Screening with chest CT is not recommended in individuals who have never smoked, because in general their risk of developing lung cancer is very low. It is important to know that there are many other risk factors for developing lung cancer besides smoking, and individuals who have never smoked can still develop lung cancer, though this is uncommon. If you have never smoked, but are concerned about your risk for lung cancer, we can offer you an individualized assessment to help guide you in making the right decision about whether to undergo screening.

  9. What are the benefits to screening?

    Lung cancer screening can reduce your risk of dying from lung cancer. Screening certain people who are at an elevated risk of developing lung cancer can prevent 1 in 5 deaths from lung cancer. CT scanning allows us to detect early lung cancers that cannot be identified by chest x-ray. If you are screened and are found to have lung cancer, it is more likely it will be at an early stage.

  10. If I get screened, can I be sure I will not get lung cancer?

    Screening does not do anything to change your likelihood of developing lung cancer; its only purpose is to detect lung cancer earlier than would otherwise be possible. That is why modifying any risk, and in particular quitting smoking, modification is so important. It is also why you cannot be screened once or twice and then stop.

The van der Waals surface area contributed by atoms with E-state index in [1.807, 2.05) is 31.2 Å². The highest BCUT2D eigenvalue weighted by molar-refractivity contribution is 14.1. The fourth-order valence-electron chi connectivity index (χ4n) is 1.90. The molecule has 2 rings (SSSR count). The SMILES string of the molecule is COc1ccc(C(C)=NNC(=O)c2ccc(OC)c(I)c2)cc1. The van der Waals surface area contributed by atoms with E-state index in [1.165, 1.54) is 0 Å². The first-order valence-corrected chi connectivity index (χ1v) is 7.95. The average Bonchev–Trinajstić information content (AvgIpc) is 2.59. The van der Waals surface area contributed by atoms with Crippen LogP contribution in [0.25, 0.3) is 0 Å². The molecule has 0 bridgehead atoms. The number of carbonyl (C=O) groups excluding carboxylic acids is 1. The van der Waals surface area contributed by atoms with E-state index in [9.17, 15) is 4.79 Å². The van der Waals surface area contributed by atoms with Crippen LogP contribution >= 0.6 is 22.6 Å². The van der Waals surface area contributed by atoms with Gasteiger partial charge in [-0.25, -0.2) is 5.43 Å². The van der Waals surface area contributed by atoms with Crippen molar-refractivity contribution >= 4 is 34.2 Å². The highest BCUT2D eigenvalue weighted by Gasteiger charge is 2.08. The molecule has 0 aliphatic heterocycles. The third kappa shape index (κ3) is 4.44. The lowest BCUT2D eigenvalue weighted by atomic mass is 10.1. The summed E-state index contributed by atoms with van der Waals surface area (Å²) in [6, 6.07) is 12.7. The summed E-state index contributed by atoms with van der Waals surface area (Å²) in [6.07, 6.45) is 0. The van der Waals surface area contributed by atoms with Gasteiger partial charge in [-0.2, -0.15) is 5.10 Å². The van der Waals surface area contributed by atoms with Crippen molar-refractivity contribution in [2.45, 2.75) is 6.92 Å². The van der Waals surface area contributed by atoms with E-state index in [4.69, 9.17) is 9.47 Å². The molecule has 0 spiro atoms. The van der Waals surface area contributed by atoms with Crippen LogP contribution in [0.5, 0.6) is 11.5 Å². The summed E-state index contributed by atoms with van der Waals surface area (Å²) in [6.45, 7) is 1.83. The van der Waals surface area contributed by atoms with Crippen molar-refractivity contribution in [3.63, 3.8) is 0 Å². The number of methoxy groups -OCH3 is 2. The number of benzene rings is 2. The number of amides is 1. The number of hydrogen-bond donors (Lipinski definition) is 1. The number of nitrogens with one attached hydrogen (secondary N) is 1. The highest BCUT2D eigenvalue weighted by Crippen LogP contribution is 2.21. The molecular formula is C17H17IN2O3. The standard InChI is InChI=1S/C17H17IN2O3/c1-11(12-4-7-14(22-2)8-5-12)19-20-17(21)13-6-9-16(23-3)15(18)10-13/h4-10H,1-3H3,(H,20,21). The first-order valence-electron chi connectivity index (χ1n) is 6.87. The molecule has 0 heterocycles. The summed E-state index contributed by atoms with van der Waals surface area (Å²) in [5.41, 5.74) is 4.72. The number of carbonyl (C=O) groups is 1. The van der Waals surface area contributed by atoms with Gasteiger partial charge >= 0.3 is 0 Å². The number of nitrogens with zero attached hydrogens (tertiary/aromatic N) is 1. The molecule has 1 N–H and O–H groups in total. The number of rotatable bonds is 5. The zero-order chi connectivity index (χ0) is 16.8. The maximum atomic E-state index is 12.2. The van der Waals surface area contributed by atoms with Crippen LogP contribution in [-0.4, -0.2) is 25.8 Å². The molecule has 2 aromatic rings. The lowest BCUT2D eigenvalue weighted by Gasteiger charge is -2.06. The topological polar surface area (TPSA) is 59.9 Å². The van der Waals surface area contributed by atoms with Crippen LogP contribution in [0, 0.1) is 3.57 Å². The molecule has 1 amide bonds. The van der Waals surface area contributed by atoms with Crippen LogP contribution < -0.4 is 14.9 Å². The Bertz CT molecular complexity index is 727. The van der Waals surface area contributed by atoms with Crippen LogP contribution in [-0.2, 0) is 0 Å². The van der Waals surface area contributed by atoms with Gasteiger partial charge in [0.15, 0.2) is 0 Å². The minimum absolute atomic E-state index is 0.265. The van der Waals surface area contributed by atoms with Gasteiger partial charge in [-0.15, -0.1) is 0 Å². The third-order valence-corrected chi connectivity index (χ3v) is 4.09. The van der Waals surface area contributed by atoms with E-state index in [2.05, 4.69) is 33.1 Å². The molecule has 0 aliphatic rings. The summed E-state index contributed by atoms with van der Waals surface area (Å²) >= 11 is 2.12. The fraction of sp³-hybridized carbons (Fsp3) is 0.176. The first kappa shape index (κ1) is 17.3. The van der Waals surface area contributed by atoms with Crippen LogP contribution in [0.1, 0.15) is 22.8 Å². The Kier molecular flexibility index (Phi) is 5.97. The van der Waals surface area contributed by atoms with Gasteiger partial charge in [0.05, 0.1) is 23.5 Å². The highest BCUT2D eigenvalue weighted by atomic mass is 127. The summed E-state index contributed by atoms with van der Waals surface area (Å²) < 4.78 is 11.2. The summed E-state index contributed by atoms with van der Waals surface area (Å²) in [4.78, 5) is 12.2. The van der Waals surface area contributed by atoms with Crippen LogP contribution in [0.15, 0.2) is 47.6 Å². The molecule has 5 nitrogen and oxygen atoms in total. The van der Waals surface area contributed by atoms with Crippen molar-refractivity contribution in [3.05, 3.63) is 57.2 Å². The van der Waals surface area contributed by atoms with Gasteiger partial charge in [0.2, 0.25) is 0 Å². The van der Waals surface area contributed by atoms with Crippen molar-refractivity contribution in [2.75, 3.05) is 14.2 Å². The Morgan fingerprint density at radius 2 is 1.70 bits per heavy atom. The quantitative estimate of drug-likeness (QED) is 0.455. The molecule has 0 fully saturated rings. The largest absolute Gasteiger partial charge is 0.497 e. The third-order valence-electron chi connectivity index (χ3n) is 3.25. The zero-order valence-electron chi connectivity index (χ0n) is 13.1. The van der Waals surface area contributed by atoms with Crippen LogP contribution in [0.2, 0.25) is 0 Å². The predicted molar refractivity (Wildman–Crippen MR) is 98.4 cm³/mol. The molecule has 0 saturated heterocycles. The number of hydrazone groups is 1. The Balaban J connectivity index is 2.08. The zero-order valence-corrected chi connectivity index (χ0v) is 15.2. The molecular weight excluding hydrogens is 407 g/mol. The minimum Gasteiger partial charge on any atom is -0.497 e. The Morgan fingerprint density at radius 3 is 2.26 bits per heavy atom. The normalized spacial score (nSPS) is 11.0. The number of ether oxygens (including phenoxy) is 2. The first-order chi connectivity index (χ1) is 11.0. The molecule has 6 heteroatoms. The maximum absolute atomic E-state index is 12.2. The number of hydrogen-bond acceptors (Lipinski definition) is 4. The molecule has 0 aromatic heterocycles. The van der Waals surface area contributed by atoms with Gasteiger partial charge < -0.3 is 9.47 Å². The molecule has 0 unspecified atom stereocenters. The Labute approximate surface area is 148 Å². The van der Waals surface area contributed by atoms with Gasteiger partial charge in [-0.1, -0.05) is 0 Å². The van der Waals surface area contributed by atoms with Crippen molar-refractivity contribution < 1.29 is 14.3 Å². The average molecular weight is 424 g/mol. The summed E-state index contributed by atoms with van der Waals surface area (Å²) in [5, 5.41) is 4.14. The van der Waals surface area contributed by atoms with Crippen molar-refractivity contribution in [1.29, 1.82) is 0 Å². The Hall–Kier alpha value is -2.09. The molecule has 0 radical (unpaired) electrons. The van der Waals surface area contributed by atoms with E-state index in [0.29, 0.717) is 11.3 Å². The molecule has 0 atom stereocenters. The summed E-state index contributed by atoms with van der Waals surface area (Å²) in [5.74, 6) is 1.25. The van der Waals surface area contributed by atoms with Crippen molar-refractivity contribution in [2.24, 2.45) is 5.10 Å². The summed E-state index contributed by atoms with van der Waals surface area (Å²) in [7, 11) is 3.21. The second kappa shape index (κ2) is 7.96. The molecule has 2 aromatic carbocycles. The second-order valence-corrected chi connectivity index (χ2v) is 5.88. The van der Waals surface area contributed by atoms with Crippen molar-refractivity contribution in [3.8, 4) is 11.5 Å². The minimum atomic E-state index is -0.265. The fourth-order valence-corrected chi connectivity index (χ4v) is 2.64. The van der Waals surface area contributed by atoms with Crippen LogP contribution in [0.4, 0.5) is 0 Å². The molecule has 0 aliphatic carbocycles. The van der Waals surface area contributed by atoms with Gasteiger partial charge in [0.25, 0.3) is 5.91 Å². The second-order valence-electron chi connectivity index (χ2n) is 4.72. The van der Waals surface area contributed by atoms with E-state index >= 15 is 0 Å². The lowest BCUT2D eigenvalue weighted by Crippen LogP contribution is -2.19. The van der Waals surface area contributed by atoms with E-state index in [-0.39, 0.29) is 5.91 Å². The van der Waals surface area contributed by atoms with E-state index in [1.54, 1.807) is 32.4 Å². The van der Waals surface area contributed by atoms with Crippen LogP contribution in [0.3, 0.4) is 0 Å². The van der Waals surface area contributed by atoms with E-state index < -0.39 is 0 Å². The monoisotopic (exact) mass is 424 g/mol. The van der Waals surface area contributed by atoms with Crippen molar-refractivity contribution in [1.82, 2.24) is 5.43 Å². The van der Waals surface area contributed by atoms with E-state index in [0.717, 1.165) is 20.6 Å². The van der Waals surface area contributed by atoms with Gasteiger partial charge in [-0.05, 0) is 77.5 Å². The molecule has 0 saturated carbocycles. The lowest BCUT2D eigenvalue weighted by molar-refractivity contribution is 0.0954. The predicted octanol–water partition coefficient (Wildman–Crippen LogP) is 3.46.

11. Are there downsides to screening for lung cancer?

    There are drawbacks to screening due to the possibility of findings that are not cancer, but may cause clinical concern and/or more testing. We know that people who have smoked often have abnormal findings on their screening chest CT scans. We also know that, while the vast majority of these findings are not cancers, more testing, sometimes including a biopsy or surgical removal, may be required in order to determine whether the finding is cancer or not. When these tests are ordered and used appropriately and in the right setting by experienced clinicians, the risks of additional testing are low. Stated simply, you do not want to have any tests that you do not need; on the other hand if you do need them you want to be confident that they will be done well and for the right reason.

  12. Should I be worried about radiation exposure?